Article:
Enrollment in the Supplemental Nutrition Assistance Program (SNAP) has dropped to its lowest level in more than eight years, reports the US Department of Agriculture.
There are currently about 40 million Americans enrolled in SNAP, a federal program that provides grocery assistance for Americans who make 130% or less of the federal poverty level. SNAP dollars can be used on nutritional foods, but not on alcohol, tobacco, or paper products.
“As the economy continues to improve, participation in SNAP is declining,” said one USDA official. “SNAP was established as a temporary supplemental nutrition benefit guiding people to self-sufficiency and self-reliance, not a permanent way of life.”
More than 2.2 million people have left SNAP since Trump took office, and the USDA predicts another 8.8 million will leave the program during the next 10 years.
Reduced enrollment in the program is a good thing for Americans because it means people can support themselves without help from the government. And it’s a good thing for the government because it means we're spending less money on welfare programs.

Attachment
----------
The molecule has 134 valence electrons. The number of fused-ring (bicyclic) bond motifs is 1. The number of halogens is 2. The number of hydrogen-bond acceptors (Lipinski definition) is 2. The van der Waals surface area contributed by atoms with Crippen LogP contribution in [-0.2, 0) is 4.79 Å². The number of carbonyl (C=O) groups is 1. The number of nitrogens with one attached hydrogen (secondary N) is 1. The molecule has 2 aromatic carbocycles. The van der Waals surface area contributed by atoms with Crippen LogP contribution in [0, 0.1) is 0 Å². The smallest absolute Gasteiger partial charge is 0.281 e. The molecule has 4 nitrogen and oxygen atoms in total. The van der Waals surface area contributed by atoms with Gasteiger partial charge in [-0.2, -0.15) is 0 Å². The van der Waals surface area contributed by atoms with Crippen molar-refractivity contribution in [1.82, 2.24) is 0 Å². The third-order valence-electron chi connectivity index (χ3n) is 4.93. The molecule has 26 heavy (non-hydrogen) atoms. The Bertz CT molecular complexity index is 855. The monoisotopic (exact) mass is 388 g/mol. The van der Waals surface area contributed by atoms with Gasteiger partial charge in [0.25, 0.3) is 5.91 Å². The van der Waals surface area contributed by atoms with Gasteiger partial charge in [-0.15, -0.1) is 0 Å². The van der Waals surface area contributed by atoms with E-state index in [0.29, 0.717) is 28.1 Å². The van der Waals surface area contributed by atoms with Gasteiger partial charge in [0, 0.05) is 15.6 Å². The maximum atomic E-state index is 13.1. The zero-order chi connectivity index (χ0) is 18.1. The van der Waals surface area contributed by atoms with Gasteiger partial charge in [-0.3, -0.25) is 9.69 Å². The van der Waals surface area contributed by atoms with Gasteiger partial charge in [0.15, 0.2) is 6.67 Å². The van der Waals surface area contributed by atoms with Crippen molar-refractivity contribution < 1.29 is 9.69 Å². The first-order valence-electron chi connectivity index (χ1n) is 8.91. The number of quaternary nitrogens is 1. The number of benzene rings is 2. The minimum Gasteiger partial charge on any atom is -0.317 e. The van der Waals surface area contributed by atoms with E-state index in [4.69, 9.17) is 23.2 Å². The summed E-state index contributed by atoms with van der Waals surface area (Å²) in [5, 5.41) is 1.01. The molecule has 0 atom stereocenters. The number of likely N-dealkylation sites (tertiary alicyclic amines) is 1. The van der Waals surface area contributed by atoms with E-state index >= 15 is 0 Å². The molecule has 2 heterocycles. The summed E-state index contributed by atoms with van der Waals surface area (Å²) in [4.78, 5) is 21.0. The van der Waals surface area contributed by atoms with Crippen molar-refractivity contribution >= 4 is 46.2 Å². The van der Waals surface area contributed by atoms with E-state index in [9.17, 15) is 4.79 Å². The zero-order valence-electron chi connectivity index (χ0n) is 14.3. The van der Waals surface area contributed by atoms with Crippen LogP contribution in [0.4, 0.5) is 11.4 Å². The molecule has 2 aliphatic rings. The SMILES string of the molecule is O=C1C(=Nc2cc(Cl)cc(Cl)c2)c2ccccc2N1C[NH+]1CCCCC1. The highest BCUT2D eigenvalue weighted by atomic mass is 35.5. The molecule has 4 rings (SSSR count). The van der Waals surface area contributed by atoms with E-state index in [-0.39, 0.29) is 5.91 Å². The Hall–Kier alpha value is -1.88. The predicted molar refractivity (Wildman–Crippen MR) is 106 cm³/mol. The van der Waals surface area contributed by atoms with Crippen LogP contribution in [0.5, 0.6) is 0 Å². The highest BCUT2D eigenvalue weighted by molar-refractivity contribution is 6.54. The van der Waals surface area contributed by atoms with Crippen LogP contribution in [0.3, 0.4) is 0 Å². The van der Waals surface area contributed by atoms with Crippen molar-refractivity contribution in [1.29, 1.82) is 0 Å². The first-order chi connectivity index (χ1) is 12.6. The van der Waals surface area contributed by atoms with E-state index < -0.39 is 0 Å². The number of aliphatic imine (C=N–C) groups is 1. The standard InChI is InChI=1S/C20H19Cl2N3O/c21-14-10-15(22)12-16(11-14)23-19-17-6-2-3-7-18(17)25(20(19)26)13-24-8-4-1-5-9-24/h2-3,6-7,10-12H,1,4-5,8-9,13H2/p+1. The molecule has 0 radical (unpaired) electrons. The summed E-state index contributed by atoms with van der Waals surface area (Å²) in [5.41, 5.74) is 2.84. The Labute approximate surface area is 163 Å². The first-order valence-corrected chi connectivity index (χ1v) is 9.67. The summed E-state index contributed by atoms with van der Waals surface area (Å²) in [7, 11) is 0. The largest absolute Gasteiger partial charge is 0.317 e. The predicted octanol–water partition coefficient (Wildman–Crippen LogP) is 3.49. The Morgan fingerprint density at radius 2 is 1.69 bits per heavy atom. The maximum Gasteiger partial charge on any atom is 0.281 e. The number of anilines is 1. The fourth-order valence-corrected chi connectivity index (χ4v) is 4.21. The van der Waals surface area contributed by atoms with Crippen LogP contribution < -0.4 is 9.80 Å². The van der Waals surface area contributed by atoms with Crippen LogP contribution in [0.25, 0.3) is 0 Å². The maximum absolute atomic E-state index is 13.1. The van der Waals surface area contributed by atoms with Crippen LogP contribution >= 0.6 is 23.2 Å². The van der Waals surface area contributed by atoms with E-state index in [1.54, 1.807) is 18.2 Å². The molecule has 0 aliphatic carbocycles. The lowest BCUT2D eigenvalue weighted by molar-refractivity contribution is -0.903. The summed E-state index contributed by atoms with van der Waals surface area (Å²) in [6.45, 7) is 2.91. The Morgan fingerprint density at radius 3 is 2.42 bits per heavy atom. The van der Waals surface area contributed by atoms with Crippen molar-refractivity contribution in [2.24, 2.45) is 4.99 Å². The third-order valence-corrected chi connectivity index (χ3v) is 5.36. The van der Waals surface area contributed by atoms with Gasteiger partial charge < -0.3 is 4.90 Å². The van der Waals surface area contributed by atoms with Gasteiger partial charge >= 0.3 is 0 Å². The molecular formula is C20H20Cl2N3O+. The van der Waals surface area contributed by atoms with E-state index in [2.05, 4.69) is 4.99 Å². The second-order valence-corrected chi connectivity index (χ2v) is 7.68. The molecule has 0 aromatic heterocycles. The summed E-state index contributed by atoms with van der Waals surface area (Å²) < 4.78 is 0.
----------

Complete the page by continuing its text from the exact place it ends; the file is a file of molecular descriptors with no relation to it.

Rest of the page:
The decline in enrollment is widely viewed as a result of the economic improvements and job gains we've seen under President Trump, as well as his efforts to reduce fraud within the program.
Trump in February proposed a 30% cut to SNAP. In April, he signed an executive order urging agencies to tighten work requirements for welfare and public assistance programs.
“The Federal Government should do everything within its authority to empower individuals by providing opportunities for work, including by investing in Federal programs that are effective at moving people into the workforce and out of poverty,” reads the directive. “It must examine Federal policies and programs to ensure that they are consistent with principles that are central to the American spirit - work, free enterprise, and safeguarding human and economic resources.”
Last Wednesday, the House Agriculture Committee passed legislation requiring all able-bodied adults between the ages of 18 and 59 to either work or participate in work training for 20 hours per week if they want to receive benefits.
Editor's note: We can't have this many people "on the dole," it's just not good for the country. Focus on education, work training, and on changing the cultures that tend to be on these kinds of programs.